COVID-19 & co-parenting

07/04/2020

Marrickville Legal Centre’s Family Law Service answers common queries relating to co-parenting arrangements during the COVID-19 crisis.

How do the new laws about restrictions on movements impact my co-parenting arrangements?

The restrictions on movements in force in New South Wales do not prevent children moving between parents’ households to visit parents or siblings. For parents with parenting orders in place, complying with Court Orders represents fulfilling a legal obligation and is a “reasonable excuse” for leaving home and for a gathering of more than two people.
For example, if you are effecting changeover with the other parent and/or a third party, you may both be present at changeover as well as the child/ren concerned.

What if our set changeover location is temporarily shut?

It is common for changeover locations to include schools, playcentres, sporting activities or at public areas such as parks or restaurants. In most instances, despite a changeover location being temporarily shut, changeover can still occur at the location.

There may be a number of instances where the current changeover location may be impractical. If it is safe to do so, engage in a discussion with the other parent and start planning for another neutral and public location that is practical for both parties, even if it requires some compromise.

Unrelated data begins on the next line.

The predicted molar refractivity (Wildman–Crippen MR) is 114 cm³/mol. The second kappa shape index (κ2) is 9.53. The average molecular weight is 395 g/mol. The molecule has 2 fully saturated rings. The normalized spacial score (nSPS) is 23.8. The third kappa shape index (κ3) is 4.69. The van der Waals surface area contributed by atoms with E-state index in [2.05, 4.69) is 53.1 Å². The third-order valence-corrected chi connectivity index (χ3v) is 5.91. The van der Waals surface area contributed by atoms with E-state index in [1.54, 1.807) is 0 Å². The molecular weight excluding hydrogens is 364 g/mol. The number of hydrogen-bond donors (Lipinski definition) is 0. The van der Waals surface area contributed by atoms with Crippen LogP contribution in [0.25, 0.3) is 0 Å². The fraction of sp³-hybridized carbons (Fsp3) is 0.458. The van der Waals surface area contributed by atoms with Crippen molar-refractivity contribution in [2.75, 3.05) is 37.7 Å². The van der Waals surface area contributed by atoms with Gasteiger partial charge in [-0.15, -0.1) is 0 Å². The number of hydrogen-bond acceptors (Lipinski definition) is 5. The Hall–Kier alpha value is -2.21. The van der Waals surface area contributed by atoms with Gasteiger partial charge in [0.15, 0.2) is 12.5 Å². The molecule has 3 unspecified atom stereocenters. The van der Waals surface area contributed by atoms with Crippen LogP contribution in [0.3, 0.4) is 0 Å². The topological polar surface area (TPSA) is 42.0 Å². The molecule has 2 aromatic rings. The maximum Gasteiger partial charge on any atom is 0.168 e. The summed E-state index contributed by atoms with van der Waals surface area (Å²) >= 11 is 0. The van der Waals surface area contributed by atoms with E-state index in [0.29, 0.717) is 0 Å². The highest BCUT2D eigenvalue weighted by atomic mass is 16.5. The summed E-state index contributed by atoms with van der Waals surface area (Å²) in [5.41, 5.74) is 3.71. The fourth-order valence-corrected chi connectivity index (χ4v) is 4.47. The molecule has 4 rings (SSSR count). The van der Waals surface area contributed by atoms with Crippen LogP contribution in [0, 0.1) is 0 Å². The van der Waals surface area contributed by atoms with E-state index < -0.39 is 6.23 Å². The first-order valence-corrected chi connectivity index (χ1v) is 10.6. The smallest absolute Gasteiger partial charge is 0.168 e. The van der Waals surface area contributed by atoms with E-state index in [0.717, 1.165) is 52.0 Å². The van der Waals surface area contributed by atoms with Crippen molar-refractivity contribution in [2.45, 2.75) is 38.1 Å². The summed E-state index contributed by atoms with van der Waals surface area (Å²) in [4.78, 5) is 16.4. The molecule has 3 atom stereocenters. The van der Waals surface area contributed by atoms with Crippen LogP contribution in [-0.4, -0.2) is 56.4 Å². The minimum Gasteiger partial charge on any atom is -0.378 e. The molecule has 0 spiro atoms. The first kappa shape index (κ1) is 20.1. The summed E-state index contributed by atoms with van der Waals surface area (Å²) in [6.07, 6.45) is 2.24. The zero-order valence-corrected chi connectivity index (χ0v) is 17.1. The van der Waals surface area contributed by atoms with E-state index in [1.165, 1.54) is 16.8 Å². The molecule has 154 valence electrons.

If you cannot talk to the other parent, communicate with a third party, through your solicitors or a family dispute resolution service to work out a solution.

Most importantly, take the opportunity to co-parent during this challenging time and come up with sensible and reasonable solutions. Be sure to observe social distancing practices during changeover.

What if the other parent lives interstate?

The closure of some state borders will impact compliance for parenting orders requiring a child or a parent to travel interstate.

The Family Courts have stated they are working with the state and territory authorities to introduce exemptions in relation to movement across borders. Until interstate travel for the purposes of spending time with a child, sibling or parent living in another household has been clarified, interstate travel is not recommended. Currently, such travel is not classified as “essential movement”, even if parties are bound by existing Court Orders.

It is important for parents who find themselves in this situation to show compassion towards the other parent and use their best endeavours to facilitate contact through other means, including through FaceTime, Skype, WhatsApp, social media or if videocall options are not available through regular telephone contact.

It is also reasonable for parents to discuss and agree to make up time in the future.

What if contact is supervised by a third party or occurs at a contact centre?